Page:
The European Space Agency (ESA) has confirmed plans that it will be sending a probe to Jupiter and its moons in a multibillion euro project.
The probe, called Juice [JUpiter ICy moon Explorer] was approved at a meeting of ESA member states in Paris.
It will launch in 2022 although it will be another eight years before it reaches the Jovian system, where the gas giant - the largest planet in the Solar System - and its moons are located.
Callisto, Europa and Ganymede, three of Jupiter's moons, are suspected to have oceans of water beneath their icy surface and the probe will try to confirm that theory.
Prof Michele Dougherty, a Juice member from Imperial College London, told the BBC: "People probably don't realise that habitable zones don't necessarily need to be close to a star - in our case, close to the Sun.
"There are four conditions required for life to form. You need water; you need an energy source - so the ice can become liquid; you need the right chemistry - nitrogen, carbon, hydrogen; and the fourth thing you need is stability - a length of time that allows life to form.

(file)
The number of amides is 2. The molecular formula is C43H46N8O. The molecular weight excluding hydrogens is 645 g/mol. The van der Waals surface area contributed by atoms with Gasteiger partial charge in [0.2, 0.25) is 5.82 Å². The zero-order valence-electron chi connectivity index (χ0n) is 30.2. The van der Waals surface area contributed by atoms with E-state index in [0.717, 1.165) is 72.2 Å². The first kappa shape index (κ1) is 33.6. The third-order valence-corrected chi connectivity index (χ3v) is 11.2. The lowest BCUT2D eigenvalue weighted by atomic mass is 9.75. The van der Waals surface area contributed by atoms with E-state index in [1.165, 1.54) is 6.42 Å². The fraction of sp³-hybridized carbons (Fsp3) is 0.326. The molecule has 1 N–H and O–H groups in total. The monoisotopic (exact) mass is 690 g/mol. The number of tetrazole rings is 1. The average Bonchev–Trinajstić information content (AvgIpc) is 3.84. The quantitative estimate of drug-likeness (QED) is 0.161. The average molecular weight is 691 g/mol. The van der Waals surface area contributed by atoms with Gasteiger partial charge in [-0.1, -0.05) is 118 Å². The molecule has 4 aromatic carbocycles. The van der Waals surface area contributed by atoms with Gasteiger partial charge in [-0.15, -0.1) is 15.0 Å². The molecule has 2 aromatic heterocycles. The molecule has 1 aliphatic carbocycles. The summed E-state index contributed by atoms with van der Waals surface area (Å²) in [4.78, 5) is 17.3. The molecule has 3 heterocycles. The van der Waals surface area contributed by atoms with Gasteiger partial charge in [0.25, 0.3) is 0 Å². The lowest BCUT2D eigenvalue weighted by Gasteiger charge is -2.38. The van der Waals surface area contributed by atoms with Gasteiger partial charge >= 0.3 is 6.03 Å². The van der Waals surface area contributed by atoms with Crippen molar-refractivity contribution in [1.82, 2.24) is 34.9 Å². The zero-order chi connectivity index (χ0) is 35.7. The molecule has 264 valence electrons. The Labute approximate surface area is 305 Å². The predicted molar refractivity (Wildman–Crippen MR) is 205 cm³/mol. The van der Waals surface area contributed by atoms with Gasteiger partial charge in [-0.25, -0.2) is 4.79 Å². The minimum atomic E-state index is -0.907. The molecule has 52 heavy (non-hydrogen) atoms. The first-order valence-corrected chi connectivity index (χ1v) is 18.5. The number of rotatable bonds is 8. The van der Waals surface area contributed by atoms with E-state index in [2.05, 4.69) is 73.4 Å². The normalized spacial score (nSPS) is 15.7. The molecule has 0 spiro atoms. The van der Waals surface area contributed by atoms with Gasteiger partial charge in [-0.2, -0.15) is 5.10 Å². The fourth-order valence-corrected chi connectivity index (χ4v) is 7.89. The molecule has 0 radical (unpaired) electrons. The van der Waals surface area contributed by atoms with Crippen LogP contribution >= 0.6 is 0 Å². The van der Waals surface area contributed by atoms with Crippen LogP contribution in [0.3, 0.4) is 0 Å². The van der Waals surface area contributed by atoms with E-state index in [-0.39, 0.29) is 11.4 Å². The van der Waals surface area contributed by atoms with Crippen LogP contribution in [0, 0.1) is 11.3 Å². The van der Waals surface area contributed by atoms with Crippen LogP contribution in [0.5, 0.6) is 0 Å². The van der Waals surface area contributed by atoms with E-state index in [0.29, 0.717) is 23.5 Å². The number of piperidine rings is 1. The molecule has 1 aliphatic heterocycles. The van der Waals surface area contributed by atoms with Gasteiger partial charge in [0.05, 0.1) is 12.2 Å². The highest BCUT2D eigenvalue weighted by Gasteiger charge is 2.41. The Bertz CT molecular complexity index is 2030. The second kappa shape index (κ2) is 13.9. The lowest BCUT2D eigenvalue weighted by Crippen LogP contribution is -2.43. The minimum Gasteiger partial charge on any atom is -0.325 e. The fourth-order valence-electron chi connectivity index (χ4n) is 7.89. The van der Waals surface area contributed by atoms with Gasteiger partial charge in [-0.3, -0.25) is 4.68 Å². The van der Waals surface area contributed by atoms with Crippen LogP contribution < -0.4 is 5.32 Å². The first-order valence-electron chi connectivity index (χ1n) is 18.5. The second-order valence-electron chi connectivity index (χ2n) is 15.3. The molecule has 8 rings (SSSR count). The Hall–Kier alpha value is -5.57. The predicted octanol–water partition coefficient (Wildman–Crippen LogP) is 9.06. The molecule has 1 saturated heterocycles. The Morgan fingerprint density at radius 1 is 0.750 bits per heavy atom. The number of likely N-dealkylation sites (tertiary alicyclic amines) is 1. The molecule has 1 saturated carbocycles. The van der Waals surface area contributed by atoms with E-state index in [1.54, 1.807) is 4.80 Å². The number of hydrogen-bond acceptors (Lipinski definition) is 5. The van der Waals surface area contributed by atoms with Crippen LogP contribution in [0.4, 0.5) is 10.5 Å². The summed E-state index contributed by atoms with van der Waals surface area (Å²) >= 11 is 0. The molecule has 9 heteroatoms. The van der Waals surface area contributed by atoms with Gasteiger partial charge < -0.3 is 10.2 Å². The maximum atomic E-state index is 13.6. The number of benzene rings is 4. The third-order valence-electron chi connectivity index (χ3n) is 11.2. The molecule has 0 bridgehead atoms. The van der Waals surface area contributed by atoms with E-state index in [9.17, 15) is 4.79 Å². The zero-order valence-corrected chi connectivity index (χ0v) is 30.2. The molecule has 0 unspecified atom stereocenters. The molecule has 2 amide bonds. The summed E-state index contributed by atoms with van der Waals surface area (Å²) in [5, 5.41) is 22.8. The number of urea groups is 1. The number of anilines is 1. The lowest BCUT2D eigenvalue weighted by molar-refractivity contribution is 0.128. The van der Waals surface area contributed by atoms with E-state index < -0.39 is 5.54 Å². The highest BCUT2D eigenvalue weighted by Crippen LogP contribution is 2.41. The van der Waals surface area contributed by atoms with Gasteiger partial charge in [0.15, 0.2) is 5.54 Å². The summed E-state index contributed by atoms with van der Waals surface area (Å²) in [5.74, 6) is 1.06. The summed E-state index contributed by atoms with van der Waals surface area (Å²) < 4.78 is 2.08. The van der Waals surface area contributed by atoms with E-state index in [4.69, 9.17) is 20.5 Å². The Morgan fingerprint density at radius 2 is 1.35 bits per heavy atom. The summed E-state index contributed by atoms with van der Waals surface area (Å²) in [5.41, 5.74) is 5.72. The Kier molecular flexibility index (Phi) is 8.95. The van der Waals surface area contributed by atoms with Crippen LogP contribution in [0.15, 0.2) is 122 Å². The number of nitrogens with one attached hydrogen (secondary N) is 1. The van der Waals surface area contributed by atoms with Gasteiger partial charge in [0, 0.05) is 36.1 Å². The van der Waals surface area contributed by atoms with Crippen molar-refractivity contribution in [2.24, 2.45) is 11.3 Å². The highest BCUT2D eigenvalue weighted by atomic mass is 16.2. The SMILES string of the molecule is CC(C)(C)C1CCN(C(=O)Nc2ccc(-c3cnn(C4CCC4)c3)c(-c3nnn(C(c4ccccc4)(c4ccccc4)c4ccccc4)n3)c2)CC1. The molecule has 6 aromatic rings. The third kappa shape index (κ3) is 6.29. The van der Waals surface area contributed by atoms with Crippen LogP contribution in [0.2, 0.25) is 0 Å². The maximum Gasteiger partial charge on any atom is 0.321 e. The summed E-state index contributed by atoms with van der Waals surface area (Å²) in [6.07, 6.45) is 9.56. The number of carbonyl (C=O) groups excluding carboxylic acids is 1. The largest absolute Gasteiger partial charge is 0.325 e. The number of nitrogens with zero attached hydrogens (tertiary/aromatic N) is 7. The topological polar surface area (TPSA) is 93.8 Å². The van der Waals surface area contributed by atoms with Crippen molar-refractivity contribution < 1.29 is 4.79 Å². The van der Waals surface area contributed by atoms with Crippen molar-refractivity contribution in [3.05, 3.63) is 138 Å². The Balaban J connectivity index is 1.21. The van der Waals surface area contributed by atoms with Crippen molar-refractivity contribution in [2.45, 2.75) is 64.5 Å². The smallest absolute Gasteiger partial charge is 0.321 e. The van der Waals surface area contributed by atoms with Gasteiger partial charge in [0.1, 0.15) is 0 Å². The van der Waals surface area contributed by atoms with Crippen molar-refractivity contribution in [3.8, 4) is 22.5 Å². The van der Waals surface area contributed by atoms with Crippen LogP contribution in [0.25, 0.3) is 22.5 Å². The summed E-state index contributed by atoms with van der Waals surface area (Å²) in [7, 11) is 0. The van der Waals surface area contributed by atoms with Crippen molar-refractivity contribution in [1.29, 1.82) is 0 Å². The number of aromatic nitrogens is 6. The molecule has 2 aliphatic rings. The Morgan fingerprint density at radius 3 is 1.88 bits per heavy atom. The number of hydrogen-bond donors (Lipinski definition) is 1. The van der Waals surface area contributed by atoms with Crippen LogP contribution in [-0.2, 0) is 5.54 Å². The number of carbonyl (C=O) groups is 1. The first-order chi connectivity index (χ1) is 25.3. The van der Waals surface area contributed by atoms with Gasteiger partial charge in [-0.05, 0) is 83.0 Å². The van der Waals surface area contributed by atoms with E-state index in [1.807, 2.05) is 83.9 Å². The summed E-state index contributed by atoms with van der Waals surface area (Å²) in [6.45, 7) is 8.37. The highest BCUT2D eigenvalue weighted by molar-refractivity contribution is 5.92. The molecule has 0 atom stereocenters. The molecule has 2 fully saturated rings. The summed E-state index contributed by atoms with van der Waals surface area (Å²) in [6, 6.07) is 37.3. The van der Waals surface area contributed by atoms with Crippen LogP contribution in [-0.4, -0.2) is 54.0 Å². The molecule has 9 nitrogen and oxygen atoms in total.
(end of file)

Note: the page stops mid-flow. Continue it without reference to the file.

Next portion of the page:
"The great thing about the icy moons in the Jupiter system is that we think those four conditions might exist there and Juice will tell us if that is the case," she added.
The probe will search for micro-organisms in the water or ice on the moons it orbits.
Dr Britney Schmidt from the University of Texas told the BBC that there are some tiny organisms that use ice to live.
"We know that ice is a really good place [for life] to do business on Earth," she said.
"There's plenty of microbial and even some macroscopic organisms that use ice for living. It's not so hard to imagine that life like that which lives in Antarctica and in the Arctic might be very possible on Europa."